Next: Graphics Object Properties, Previous: Introduction to Graphics Structures, Up: Graphics Data Structures [Contents][Index]
The hierarchy of graphics objects was explained above. See Introduction to Graphics Structures. Here the specific objects are described, and the properties contained in these objects are discussed. Keep in mind that graphics objects are always referenced by handle.
the top level of the hierarchy and the parent of all figure objects. The handle index of the root figure is 0.
A figure window.
A set of axes. This object is a child of a figure object and may be a parent of line, text, image, patch, surface, or light objects.
A line in two or three dimensions.
Text annotations.
A bitmap image.
A filled polygon, currently limited to two dimensions.
A three-dimensional surface.
A light object used for lighting effects on patches and surfaces.
You can create any graphics object primitive by calling the function of the
same name as the object; In other words, figure
, axes
,
line
, text
, image
, patch
, surface
, and
light
functions. These fundamental graphic objects automatically become
children of the current axes object as if hold on
was in place.
Separately, axes will automatically become children of the current figure
object and figures will become children of the root object 0.
If this auto-joining feature is not desired then it is important to call
newplot
first to prepare a new figure and axes for plotting.
Alternatively, the easier way is to call a high-level graphics routine which
will both create the plot and then populate it with low-level graphics objects.
Instead of calling line
, use plot
. Or use surf
instead of
surface
. Or use fill
instead of patch
.
Create an axes object and return a handle to it, or set the current axes to hax.
Called without any arguments, or with property/value pairs, construct a new axes. For accepted properties and corresponding values, see set.
Called with a single axes handle argument hax, the function makes hax the current axes. It also restacks the axes in the corresponding figure so that hax is the first entry in the list of children. This causes hax to be displayed on top of any other axes objects (Z-order stacking).
Create line object from x and y (and possibly z) and insert in the current axes.
Multiple property-value pairs may be specified for the line object, but they must appear in pairs.
If the first argument hax is an axes handle, then plot into this axes,
rather than the current axes returned by gca
.
The optional return value h is a graphics handle (or vector of handles) to the line objects created.
Create patch object in the current axes with vertices at locations (x, y) and of color c.
If the vertices are matrices of size MxN then each polygon patch has M vertices and a total of N polygons will be created. If some polygons do not have M vertices use NaN to represent "no vertex". If the z input is present then 3-D patches will be created.
The color argument c can take many forms. To create polygons
which all share a single color use a string value (e.g., "r"
for
red), a scalar value which is scaled by caxis
and indexed into the
current colormap, or a 3-element RGB vector with the precise TrueColor.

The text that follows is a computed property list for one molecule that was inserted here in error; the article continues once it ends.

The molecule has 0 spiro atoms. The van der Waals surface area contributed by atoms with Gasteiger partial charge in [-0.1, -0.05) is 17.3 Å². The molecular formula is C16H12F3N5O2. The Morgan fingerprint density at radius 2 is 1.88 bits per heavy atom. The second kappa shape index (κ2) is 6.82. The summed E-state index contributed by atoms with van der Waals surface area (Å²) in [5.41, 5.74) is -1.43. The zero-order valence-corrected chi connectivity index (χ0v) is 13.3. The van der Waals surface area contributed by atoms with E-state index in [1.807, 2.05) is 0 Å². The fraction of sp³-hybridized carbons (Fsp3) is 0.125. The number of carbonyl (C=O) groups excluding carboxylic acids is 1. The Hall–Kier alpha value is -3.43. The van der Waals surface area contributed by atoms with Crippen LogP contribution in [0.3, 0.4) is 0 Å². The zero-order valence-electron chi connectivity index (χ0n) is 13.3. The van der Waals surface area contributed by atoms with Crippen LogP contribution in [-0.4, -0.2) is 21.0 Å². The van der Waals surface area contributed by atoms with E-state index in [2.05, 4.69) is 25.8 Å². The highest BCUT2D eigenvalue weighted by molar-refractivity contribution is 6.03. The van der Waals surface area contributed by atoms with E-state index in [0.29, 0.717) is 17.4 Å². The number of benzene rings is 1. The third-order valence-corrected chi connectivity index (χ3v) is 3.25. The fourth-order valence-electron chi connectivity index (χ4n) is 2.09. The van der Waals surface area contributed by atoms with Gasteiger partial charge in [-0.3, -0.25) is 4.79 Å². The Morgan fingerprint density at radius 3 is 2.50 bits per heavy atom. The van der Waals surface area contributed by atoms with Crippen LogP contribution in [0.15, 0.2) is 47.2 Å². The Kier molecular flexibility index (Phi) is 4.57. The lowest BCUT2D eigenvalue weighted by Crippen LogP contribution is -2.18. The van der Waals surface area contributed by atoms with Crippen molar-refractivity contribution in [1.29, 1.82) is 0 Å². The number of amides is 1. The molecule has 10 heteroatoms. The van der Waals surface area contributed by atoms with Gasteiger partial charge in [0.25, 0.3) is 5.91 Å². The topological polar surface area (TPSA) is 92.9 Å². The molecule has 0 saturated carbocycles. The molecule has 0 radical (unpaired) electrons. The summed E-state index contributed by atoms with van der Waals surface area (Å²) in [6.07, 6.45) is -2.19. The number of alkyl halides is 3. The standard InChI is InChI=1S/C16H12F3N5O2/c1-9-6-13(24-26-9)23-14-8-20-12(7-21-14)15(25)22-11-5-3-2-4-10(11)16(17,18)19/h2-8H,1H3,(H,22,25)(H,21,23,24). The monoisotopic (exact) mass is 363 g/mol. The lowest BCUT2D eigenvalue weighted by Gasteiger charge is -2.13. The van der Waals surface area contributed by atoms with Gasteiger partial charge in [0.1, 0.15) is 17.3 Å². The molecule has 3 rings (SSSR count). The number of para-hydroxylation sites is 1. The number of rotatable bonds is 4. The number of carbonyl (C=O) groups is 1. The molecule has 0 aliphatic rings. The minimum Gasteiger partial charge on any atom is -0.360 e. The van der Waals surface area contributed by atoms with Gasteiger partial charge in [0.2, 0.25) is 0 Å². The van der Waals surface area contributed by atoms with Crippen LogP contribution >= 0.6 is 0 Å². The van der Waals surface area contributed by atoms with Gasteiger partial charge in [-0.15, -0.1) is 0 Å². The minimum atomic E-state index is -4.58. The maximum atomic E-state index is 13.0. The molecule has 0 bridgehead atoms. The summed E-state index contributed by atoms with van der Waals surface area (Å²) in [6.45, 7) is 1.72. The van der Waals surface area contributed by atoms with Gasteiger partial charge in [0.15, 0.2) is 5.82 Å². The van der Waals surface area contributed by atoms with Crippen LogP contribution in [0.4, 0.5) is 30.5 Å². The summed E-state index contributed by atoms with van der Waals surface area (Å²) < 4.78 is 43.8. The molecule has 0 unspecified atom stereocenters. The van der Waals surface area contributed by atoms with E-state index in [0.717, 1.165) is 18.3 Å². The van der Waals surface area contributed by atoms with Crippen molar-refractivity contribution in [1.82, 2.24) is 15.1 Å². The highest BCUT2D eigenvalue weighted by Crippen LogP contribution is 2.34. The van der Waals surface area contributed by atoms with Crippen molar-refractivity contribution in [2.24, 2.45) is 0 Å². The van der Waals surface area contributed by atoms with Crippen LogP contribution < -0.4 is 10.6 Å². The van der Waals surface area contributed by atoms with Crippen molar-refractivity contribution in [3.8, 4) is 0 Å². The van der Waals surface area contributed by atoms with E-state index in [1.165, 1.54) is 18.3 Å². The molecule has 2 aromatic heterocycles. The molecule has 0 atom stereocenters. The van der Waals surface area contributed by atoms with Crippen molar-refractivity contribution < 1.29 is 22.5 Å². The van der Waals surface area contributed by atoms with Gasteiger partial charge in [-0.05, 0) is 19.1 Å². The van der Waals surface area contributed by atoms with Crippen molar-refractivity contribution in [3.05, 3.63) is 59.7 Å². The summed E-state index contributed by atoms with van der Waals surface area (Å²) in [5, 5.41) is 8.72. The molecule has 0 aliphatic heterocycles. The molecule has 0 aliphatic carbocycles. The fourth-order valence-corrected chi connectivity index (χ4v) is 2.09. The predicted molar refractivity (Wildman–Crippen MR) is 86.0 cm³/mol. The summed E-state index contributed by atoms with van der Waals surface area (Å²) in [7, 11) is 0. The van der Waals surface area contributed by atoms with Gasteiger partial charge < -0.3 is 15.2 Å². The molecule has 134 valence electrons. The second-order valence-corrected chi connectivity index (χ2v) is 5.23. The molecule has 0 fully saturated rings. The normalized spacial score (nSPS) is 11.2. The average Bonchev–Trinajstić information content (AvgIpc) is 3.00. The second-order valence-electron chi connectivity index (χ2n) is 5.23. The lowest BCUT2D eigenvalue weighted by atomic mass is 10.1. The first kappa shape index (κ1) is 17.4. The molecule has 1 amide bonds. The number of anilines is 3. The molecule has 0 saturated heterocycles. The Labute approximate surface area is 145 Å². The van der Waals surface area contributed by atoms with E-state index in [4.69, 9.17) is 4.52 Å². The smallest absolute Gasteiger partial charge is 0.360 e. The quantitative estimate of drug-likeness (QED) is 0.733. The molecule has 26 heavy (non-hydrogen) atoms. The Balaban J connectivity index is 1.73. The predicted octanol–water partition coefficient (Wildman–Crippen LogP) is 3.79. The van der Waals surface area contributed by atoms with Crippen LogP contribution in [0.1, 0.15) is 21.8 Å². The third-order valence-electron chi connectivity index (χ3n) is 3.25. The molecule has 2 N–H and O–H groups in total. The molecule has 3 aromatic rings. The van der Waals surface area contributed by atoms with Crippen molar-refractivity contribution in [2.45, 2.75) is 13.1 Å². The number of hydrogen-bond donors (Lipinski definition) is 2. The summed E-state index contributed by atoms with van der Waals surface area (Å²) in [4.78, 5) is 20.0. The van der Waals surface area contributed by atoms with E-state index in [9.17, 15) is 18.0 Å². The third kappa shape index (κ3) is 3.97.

If c is a vector of length N then the ith polygon will have a color
determined by scaling entry c(i) according to caxis
and then
indexing into the current colormap. More complicated coloring situations
require directly manipulating patch property/value pairs.
Instead of specifying polygons by matrices x and y, it is
possible to present a unique list of vertices and then a list of polygon
faces created from those vertices. In this case the
"Vertices"
matrix will be an Nx2 (2-D patch) or
Nx3 (3-D patch). The MxN "Faces"
matrix
describes M polygons having N vertices—each row describes a
single polygon and each column entry is an index into the
"Vertices"
matrix to identify a vertex. The patch object
can be created by directly passing the property/value pairs
"Vertices"
/verts, "Faces"
/faces as
inputs.
Instead of using property/value pairs, any property can be set by passing a structure propstruct with the respective field names.
If the first argument hax is an axes handle, then plot into this axes,
rather than the current axes returned by gca
.
The optional return value h is a graphics handle to the created patch object.
Implementation Note: Patches are highly configurable objects. To truly
customize them requires setting patch properties directly. Useful patch
properties are: "cdata"
, "edgecolor"
,
"facecolor"
, "faces"
, "facevertexcdata"
.
Create a surface graphic object given matrices x and y from
meshgrid
and a matrix of values z corresponding to the
x and y coordinates of the surface.
If x and y are vectors, then a typical vertex is
(x(j), y(i), z(i,j)). Thus, columns of z correspond
to different x values and rows of z correspond to different
y values. If only a single input z is given then x is
taken to be 1:columns (z)
and y is
1:rows (z)
.
Any property/value input pairs are assigned to the surface object.
If the first argument hax is an axes handle, then plot into this axes,
rather than the current axes returned by gca
.
The optional return value h is a graphics handle to the created surface object.
Create a light object in the current axes or for axes hax.
When a light object is present in an axes object, and the properties
"EdgeLighting"
or "FaceLighting"
of a patch
or
surface